How good are we at recording this now?

In the latest data collected in the NWMPHN catchment 34.85 per cent of eligible patients were up to date with cervical screening. This is significantly lower than the 56 per cent nationwide participation rate. How do you feel about this result? 

Now look at your own report.  

  • How do you compare to the NWMPHN average? 
  • How do you feel about your result? Is it higher or lower than you expected? 
  • What are the factors unique to your practice that you think influences the result? 

While 100 per cent is the ideal goal, it may not be realistic for your practice. What is a good target to aim for? 70 or 80 per cent? Think about what is achievable. 

Set a goal 

Plan – Make a plan of how you are going to improve your cervical screening rates. An important step in making changes is to have an overall goal to work towards, with a definable measure.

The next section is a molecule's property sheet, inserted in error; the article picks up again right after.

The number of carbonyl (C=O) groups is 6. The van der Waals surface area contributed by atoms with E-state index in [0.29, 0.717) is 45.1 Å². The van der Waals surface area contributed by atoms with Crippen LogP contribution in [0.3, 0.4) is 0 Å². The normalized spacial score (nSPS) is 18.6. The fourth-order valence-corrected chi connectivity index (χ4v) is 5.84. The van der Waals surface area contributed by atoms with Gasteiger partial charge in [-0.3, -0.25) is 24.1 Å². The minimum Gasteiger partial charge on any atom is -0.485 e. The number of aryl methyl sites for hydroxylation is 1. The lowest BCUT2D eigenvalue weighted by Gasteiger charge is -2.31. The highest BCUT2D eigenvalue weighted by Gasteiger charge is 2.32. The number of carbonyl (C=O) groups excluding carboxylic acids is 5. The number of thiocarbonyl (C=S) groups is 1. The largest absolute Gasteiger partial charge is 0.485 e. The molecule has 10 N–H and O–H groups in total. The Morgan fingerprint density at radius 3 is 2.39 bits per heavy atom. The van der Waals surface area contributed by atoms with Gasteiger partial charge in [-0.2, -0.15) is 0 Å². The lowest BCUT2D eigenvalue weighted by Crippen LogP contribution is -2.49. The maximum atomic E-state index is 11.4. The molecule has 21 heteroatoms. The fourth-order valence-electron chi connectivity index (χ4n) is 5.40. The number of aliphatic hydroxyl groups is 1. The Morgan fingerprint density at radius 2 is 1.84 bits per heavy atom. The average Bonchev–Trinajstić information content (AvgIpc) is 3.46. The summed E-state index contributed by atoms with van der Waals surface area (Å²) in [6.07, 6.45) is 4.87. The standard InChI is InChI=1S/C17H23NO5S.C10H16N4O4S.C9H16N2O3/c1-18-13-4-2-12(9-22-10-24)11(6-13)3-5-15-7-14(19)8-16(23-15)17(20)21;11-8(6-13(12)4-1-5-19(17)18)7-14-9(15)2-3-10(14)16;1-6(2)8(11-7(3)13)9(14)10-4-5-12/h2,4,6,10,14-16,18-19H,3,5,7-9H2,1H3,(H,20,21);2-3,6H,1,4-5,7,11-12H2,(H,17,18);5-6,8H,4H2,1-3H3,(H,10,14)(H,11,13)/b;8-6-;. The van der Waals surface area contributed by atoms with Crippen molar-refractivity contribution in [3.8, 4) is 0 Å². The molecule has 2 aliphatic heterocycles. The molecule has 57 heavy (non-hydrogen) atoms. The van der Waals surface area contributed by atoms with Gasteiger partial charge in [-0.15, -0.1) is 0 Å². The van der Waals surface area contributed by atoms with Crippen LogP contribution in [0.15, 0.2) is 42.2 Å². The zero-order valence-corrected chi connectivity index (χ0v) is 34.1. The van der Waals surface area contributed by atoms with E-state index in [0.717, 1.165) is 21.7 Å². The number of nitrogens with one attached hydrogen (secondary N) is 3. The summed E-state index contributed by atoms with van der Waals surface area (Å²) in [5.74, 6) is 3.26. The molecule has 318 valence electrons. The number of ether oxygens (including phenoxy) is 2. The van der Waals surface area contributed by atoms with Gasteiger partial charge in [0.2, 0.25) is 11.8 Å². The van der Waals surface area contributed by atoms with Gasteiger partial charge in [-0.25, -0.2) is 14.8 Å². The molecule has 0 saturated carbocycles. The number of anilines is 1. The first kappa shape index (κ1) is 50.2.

GoalFor example: improve the proportion of eligible active patients screened from 30 per cent to 40 per cent. 

Measure The percentage of eligible active patients screened at baseline and 6 months after making changes. 

Tips to improve cervical screening participation rates in your practice

As a team

  • Make cervical screening the topic of a clinical meeting and brainstorm ideas to improve screening rates.
  • Make sure all clinicians are up to date with current screening guidelines – especially the updated ones including self-collection.
  • Discuss at a clinical meeting how to work through any lists generated by CAT4 (see below).
  • Try an SMS campaign – maybe choose to send a certain number each month.
  • Consider adding alerts to the clinical file, for example: “CST due”.

Practice-centred approach

  • Ensure your practice has the resources to offer self-collection. See this article for more information.
  • Consider an education campaign, for instance using email, SMS or posters in your waiting room, about cervical screening and promoting self-collection.
  • Consider a front desk pink slip campaign. For example: reception staff can give a pink slip to all women aged between 25-74. It could read: “X% of women are not up-to-date with their cervical screening. Did you know you can now do an easy self-collected test?  Discuss this with your doctor today.”